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    Death in Saskatoon after chiropractic neck manipulation - Inquest into death of Laurie Jean Mathiason

    Copyright 1998 Micromedia Limited
    Canadian Business and Current Affairs
    Copyright 1998 Maclean Hunter Ltd.
    Maclean's (Toronto Edition)
    September 21, 1998
    SECTION: v.111(38) S 21'98 pg 70; ISSN: 0024-9262
    CBCA-ACC-NO: 4295520
    LENGTH: 1582 words
    HEADLINE: Lethal treatment: the death of a patient puts chiropractic on trial
    [Laurie Mathiason case in Saskatchewan]
    BYLINE: Nichols, Mark
       Laurie Jean Mathiason had been going to a Saskatoon chiropractic clinic for
    six months, mostly for treatment of lower back pain. On Feb. 4, the
    20-year-old restaurant manager visited chiropractor Stacey Kramer for the
    last time. According to Mathiason's mother, Sharon, she had seen Kramer
    the day before because of a sore neck. But after treatment, her neck pain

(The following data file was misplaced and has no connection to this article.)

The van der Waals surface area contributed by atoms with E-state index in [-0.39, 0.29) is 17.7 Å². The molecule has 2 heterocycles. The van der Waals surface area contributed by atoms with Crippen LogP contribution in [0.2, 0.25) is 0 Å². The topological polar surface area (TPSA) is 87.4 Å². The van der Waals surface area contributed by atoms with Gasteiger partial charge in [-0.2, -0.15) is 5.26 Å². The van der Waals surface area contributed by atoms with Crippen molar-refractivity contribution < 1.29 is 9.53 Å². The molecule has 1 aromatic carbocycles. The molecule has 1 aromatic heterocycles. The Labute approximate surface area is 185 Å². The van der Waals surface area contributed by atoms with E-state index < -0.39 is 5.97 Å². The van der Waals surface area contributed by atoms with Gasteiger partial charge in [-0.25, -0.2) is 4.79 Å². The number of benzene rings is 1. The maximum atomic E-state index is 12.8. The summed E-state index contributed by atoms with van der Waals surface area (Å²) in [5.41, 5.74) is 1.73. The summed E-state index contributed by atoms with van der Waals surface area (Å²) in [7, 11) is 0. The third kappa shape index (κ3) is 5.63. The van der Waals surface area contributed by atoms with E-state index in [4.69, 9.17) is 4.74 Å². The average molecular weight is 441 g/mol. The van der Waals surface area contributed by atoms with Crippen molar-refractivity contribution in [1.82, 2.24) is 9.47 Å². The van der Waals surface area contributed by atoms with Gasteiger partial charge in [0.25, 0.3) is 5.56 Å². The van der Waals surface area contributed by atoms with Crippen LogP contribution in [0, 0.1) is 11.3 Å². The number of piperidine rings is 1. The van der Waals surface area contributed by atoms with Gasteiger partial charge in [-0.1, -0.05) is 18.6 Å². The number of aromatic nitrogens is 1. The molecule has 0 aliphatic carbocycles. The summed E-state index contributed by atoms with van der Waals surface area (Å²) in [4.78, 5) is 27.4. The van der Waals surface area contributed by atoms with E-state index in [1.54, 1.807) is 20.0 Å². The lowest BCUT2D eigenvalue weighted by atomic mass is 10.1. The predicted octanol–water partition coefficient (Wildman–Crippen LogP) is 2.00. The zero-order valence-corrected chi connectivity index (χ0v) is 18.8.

seemed to worsen and she returned in the hope that Kramer could ease the
    discomfort. In the clinic, Kramer once again manipulated her patient's
    neck. But according to testimony at an inquest last week, the treatment
    did not help. As Mathiason lay on the chiropractor's table, she complained
    of pain--then lost consciousness and began convulsing. Rushed in a coma to
    Saskatoon's Royal University Hospital, she was kept on life support for
    three days, then died on Feb. 7--as a result, according to an autopsy
    report, of a ruptured vertebral artery. Testifying at the inquest, Sharon
    Mathiason told of being in Kramer's office as her daughter exhibited all
    the signs of a stroke. Kramer assured her that everything would be all
    right, said Mathiason--and ''I trusted her, she was a doctor.''
       In effect, the inquest put the chiropractic profession on trial. The
    four-day hearing, before Saskatchewan's chief coroner, John Nyssen, and a
    six-member jury in Saskatoon's Court of Queen's Bench, ended with the jury
    urging that provincial health ministries immediately fund research into